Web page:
Staging Narrative and Movement

Rembrandt van Rijn (Dutch, 1606–1669)
Nathan Admonishing David, c. 1652–53
Pen and brown ink on paper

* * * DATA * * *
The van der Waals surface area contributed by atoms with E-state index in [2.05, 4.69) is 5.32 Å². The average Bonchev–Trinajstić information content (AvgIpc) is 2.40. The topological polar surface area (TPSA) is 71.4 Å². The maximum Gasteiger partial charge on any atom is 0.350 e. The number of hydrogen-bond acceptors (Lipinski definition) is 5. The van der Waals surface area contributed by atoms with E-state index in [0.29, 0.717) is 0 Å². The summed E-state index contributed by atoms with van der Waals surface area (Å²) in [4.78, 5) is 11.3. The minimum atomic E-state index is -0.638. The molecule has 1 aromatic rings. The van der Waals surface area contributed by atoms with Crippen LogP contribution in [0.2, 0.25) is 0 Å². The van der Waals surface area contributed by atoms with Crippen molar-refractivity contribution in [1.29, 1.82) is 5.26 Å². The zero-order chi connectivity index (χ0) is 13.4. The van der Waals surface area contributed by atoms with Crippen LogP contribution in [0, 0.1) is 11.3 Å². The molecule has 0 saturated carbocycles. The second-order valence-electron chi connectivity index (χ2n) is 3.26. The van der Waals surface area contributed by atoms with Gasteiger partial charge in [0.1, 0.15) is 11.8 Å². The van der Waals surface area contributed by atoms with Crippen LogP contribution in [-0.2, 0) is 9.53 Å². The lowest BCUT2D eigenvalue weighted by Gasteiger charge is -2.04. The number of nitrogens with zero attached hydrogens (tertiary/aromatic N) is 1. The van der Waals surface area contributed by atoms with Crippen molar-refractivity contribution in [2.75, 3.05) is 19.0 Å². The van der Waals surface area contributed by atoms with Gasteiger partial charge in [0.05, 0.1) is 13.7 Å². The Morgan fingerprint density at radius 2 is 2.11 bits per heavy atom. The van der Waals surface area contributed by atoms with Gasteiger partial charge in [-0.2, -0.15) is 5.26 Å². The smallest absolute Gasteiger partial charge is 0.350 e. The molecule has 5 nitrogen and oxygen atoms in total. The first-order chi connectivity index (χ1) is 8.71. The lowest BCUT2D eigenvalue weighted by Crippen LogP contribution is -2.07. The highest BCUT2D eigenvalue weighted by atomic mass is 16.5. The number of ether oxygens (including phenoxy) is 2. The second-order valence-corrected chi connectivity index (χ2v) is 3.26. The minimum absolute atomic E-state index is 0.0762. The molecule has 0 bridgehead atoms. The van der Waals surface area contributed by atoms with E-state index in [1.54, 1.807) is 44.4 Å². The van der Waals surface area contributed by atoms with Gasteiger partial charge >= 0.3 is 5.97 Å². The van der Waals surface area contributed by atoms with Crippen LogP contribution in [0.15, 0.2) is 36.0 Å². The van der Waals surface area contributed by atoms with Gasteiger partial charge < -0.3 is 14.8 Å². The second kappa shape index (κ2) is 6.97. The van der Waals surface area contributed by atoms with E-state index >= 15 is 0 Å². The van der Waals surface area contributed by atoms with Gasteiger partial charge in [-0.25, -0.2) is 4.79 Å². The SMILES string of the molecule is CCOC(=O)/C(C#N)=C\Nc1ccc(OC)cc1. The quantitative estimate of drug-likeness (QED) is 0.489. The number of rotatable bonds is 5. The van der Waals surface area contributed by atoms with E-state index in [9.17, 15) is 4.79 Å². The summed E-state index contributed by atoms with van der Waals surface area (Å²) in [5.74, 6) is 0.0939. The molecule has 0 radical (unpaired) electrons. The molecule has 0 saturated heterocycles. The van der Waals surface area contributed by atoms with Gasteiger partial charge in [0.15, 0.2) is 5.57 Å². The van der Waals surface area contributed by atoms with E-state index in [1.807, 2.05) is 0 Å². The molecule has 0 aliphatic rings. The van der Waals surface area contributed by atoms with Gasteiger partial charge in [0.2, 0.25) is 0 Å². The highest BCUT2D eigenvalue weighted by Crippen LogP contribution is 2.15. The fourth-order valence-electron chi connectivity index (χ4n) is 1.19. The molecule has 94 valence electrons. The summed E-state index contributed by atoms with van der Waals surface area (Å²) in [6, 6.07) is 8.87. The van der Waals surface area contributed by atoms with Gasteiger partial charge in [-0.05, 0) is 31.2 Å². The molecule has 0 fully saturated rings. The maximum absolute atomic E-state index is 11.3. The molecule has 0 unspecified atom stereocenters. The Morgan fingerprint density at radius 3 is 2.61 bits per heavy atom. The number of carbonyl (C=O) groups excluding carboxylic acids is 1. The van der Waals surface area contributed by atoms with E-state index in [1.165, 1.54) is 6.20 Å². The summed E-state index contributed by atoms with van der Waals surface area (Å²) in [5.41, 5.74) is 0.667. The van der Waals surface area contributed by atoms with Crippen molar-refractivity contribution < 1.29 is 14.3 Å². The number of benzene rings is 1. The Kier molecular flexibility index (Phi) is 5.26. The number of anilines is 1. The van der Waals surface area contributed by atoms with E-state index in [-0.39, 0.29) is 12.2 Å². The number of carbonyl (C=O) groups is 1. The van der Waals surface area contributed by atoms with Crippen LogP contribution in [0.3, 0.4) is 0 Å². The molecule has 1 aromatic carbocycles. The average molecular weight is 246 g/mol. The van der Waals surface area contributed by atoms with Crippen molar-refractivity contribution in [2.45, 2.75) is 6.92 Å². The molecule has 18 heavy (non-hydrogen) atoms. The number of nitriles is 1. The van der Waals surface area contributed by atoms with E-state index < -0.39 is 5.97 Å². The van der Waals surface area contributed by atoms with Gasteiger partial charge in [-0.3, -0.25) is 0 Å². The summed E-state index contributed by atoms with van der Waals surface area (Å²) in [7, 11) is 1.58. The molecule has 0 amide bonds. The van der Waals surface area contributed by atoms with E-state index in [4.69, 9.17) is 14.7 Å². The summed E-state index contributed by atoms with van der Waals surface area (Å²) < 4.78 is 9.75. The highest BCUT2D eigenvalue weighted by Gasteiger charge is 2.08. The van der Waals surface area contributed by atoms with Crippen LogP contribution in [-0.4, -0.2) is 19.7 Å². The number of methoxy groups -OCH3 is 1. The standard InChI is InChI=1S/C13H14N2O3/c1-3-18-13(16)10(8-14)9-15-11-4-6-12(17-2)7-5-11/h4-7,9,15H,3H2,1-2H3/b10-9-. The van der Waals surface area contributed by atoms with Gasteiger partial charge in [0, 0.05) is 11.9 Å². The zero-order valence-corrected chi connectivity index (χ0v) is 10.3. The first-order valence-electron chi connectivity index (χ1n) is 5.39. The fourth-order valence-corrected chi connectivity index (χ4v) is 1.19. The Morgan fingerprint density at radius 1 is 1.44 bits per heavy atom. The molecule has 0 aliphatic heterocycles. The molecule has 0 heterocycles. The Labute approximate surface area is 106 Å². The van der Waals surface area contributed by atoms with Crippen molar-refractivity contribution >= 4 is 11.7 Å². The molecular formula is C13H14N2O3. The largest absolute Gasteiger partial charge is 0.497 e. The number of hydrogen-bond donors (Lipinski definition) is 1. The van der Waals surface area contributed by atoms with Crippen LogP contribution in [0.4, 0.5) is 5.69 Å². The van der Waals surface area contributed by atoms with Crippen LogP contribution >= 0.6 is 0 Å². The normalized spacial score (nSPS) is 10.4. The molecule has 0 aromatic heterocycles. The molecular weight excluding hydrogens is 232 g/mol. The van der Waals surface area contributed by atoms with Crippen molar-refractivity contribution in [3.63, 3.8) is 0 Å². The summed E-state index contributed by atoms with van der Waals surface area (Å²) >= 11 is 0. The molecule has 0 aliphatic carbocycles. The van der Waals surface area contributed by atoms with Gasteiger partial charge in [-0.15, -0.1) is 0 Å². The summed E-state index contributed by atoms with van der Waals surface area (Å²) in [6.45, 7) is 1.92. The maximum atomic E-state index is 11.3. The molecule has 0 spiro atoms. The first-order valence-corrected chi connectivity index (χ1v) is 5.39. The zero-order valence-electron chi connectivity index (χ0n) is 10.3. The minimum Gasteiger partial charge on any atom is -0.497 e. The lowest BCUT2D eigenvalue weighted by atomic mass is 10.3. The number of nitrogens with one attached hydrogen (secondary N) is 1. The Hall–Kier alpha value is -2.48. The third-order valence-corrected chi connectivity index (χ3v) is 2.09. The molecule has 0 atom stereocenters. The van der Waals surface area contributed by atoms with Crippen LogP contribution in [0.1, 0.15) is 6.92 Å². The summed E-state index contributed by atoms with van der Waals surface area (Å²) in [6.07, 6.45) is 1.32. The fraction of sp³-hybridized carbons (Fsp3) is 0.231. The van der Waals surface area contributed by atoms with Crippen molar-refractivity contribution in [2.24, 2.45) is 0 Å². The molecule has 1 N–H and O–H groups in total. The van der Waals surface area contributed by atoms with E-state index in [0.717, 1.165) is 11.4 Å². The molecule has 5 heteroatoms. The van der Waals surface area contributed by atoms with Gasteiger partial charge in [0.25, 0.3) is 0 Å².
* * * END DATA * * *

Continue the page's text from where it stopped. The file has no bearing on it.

How do artists tell a story? Artists employed various approaches to narrative drawings and prints in the early modern period. A number of sixteenth-century Italian drawings are highly detailed preparatory works conceived for paintings. Several seventeenth-century Dutch drawings, on the other hand, show the power of storytelling through a seemingly rapid manner of execution. While drawings circulated among artists and collectors, none did so as extensively as prints. This medium contributed significantly to the spread of artistic ideas as well as the links that existed among different participants: artists, printmakers, publishers, and collectors. The publication of a print could also protect an artist’s invention and authorship, suggesting important cultural—and financial—implications associated with exchange.